You must also check your PowerPoint presentation to ensure it doesn’t have any errors (and if it does, edit). Other than showing that you took the time to perfect your slide, it also implies the following notions:

Clarity

Apart from the fact that typographical errors and grammatical mistakes are distracting (diverting your reader’s attention to the typo itself), they take focus away from the message of your presentation in PowerPoint. There are more possible misinterpretations of a line missing a word, a missing letter crucial to the intended definition of the word (think “pubic” instead of “public”), or inconsistent tenses.

While it may be said that the human mind internally corrects the mistake, it’s still an unnecessary mental activity for the reader. Instead of focusing on and absorbing your piece, they’re looking out for mistakes just to satisfy the feeling that what they’re reading is clean and error-free—if they even decide to keep reading your piece.

Instead of muddling and muffling your piece’s flow of information because of errors, make sure your copy is clean and polished. Take the time to think about how your audience reads your article. When you see a typo, correct it right away.

Professionalism

Often, if you read content rife with grammatical and typographical errors, your judgment on it is, “This must have been done by an amateur.” Contrast that with well-proofread copies, and the stigma of unprofessionalism is gone.

Careless mistakes are always a show of unprofessionalism. It can imply that you weren’t fully prepared with your slides or that you crammed your PowerPoint presentation. It can mean that you never bothered to check for mistakes after your first draft or that you didn’t organize everything effectively and efficiently.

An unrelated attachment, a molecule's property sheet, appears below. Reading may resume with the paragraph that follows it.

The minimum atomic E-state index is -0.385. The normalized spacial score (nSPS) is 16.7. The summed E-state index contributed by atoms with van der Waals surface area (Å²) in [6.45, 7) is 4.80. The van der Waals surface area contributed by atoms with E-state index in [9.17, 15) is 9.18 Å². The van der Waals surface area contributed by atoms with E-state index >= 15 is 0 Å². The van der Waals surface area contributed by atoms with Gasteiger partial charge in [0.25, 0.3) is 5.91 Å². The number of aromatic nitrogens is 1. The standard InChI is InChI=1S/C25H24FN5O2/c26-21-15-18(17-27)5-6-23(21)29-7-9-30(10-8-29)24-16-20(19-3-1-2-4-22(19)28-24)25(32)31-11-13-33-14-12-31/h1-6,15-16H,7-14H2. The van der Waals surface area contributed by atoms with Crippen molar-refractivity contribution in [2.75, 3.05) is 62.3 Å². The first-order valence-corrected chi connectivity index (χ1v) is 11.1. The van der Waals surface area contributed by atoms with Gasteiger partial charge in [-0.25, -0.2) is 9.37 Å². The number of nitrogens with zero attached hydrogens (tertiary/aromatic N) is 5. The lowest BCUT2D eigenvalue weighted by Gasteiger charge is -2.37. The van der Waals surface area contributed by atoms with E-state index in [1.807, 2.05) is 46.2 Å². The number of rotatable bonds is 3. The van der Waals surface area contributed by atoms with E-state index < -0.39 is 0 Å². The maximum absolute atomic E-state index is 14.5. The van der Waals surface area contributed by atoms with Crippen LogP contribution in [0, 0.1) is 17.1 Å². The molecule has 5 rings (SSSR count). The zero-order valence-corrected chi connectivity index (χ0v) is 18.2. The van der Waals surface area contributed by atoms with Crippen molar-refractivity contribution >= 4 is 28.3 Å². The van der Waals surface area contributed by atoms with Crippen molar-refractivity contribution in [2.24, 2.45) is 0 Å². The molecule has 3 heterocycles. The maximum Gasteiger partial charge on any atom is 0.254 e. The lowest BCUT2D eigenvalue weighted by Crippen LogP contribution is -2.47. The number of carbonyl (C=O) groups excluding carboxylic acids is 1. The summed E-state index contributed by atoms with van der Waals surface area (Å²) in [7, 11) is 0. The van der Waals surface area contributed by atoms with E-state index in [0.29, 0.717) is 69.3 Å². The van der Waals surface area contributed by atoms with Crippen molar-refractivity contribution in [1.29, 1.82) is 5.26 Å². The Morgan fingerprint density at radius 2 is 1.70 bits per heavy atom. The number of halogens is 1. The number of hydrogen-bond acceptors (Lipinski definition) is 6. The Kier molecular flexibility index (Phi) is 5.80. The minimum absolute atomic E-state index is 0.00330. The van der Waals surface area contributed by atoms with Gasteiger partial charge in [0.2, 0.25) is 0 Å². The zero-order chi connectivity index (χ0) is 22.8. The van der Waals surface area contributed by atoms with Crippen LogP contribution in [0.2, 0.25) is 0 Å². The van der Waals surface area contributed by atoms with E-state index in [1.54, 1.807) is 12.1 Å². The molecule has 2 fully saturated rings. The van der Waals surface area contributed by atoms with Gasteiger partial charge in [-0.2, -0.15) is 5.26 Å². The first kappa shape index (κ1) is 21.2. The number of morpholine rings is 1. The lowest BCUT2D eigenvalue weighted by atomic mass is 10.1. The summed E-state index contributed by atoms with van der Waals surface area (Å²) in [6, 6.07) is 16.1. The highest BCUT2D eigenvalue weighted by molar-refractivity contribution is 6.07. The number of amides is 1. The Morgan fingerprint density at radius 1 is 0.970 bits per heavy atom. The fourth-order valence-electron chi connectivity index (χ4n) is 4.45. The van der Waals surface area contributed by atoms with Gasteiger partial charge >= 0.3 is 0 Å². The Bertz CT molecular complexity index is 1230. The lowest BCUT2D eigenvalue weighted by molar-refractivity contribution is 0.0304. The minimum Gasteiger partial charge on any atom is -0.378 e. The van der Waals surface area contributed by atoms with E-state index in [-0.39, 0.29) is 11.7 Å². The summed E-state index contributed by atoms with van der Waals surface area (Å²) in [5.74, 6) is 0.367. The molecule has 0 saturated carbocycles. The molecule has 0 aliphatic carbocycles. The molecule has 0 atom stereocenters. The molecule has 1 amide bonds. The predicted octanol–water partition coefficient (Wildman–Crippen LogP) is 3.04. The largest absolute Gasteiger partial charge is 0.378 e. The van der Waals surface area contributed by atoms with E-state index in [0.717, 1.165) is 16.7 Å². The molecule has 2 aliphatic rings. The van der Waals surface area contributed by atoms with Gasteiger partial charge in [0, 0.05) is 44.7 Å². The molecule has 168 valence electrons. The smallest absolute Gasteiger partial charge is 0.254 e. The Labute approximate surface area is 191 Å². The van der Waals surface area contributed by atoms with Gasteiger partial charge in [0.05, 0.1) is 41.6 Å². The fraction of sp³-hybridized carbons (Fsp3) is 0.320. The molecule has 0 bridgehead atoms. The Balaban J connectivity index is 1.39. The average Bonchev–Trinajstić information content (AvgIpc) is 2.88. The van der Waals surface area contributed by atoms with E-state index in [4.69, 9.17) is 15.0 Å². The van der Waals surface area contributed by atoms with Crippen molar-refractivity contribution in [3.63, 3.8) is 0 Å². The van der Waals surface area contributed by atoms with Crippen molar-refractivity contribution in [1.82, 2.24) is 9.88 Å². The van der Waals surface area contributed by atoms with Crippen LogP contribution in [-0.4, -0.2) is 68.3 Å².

This is why there is a practice in any printed publication to correct any factual or typographical errors that made it past layers of editing, albeit in the next edition. Unfortunately, this doesn’t hold as true for digital copies even though editing them is easier to do. Make sure you don’t fall into the same trap.

Consistency

Which do you go for: “toward” or “towards”? “Color” or “colour”? If you’re not careful, you might end up using two kinds of English in a single piece.

Having a consistent voice and tone is a must, if not for regional differences then for establishing yourself as a proficient English speaker and communicator. If you use American English, then keep it that way throughout your piece; if you’re going for British, then make your spelling and idiom use consistent. It may sound traditionalist, but there are critics of this kind of inconsistency. Plus, it helps define your target market without alienating the other party.

All in all, keep your content error-free. It’s a secret to crafting great copies. Even in school, you were trained to submit perfect essays and reports since having typos usually meant markdowns. It’s the same when it comes to business, only with far-reaching consequences. When you’re in front of a crowd whose decision could shape your life and/or career, you wouldn’t want to risk making the kind of mistake.

Writers live by a general rule, and it’s a good exercise of their English and organizational skills. “Write in white heat; revise/edit in cold blood.” Any word work you do falls under this rule. There are no exceptions. Not even your slides. The task of proofreading falls upon you, the content creator, and definitely not a PowerPoint presentation designer.

Resources:

Scocco, Daniel. “The Impotence of Proofreading.” Daily Writing Tips. n.d. www.dailywritingtips.com/the-impotence-of-proofreading

Wasielewski, Jarek. “The Importance of Proofreading Your Webinar.” Webinar Tips Blog. September 25, 2015. blog.clickmeeting.com/the-importance-of-proofreading-your-webinar

Wright, Catharine. “Revision, Editing and Proofreading: What’s the Difference?” Peer Writing Tutors & FYS Mentors. February 14, 2011. sites.middlebury.edu/peer_writing_tutors/2011/02/14/revision-editing-and-proofreading-what%E2%80%99s-the-difference